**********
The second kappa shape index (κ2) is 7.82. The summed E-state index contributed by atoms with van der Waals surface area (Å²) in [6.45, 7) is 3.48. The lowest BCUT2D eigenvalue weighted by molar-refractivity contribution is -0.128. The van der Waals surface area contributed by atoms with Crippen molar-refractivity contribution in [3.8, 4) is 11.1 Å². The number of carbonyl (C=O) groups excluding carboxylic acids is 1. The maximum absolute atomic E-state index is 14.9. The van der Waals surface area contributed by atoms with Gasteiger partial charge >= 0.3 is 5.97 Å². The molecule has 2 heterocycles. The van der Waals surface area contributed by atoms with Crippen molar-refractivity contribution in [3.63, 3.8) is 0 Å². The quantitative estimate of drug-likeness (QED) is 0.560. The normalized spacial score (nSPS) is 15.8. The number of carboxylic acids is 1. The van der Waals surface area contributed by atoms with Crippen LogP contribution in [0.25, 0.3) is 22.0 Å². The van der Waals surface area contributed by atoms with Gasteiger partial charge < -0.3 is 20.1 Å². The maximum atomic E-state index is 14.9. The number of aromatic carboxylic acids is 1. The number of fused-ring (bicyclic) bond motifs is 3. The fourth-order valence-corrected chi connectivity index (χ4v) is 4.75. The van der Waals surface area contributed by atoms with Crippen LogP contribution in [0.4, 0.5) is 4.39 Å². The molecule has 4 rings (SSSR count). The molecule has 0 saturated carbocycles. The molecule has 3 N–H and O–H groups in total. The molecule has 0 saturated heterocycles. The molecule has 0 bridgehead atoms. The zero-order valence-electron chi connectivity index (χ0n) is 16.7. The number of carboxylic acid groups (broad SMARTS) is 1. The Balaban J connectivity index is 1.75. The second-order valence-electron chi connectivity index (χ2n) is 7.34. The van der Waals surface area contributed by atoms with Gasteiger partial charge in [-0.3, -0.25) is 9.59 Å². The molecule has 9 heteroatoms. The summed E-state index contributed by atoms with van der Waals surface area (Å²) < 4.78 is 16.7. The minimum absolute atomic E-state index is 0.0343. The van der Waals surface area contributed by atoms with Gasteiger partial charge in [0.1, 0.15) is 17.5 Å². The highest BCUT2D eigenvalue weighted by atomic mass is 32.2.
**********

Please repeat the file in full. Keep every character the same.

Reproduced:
The second kappa shape index (κ2) is 7.82. The summed E-state index contributed by atoms with van der Waals surface area (Å²) in [6.45, 7) is 3.48. The lowest BCUT2D eigenvalue weighted by molar-refractivity contribution is -0.128. The van der Waals surface area contributed by atoms with Crippen molar-refractivity contribution in [3.8, 4) is 11.1 Å². The number of carbonyl (C=O) groups excluding carboxylic acids is 1. The maximum absolute atomic E-state index is 14.9. The van der Waals surface area contributed by atoms with Gasteiger partial charge >= 0.3 is 5.97 Å². The molecule has 2 heterocycles. The van der Waals surface area contributed by atoms with Crippen molar-refractivity contribution in [3.63, 3.8) is 0 Å². The quantitative estimate of drug-likeness (QED) is 0.560. The normalized spacial score (nSPS) is 15.8. The number of carboxylic acids is 1. The van der Waals surface area contributed by atoms with Crippen LogP contribution in [0.25, 0.3) is 22.0 Å². The van der Waals surface area contributed by atoms with Gasteiger partial charge < -0.3 is 20.1 Å². The maximum atomic E-state index is 14.9. The number of aromatic carboxylic acids is 1. The number of fused-ring (bicyclic) bond motifs is 3. The fourth-order valence-corrected chi connectivity index (χ4v) is 4.75. The van der Waals surface area contributed by atoms with Crippen LogP contribution in [0.4, 0.5) is 4.39 Å². The molecule has 4 rings (SSSR count). The molecule has 0 saturated carbocycles. The molecule has 3 N–H and O–H groups in total. The molecule has 0 saturated heterocycles. The molecule has 0 bridgehead atoms. The zero-order valence-electron chi connectivity index (χ0n) is 16.7. The number of carboxylic acid groups (broad SMARTS) is 1. The Balaban J connectivity index is 1.75. The second-order valence-electron chi connectivity index (χ2n) is 7.34. The van der Waals surface area contributed by atoms with Gasteiger partial charge in [-0.3, -0.25) is 9.59 Å². The molecule has 9 heteroatoms. The summed E-state index contributed by atoms with van der Waals surface area (Å²) < 4.78 is 16.7. The minimum absolute atomic E-state index is 0.0343. The van der Waals surface area contributed by atoms with Gasteiger partial charge in [0.1, 0.15) is 17.5 Å². The highest BCUT2D eigenvalue weighted by atomic mass is 32.2.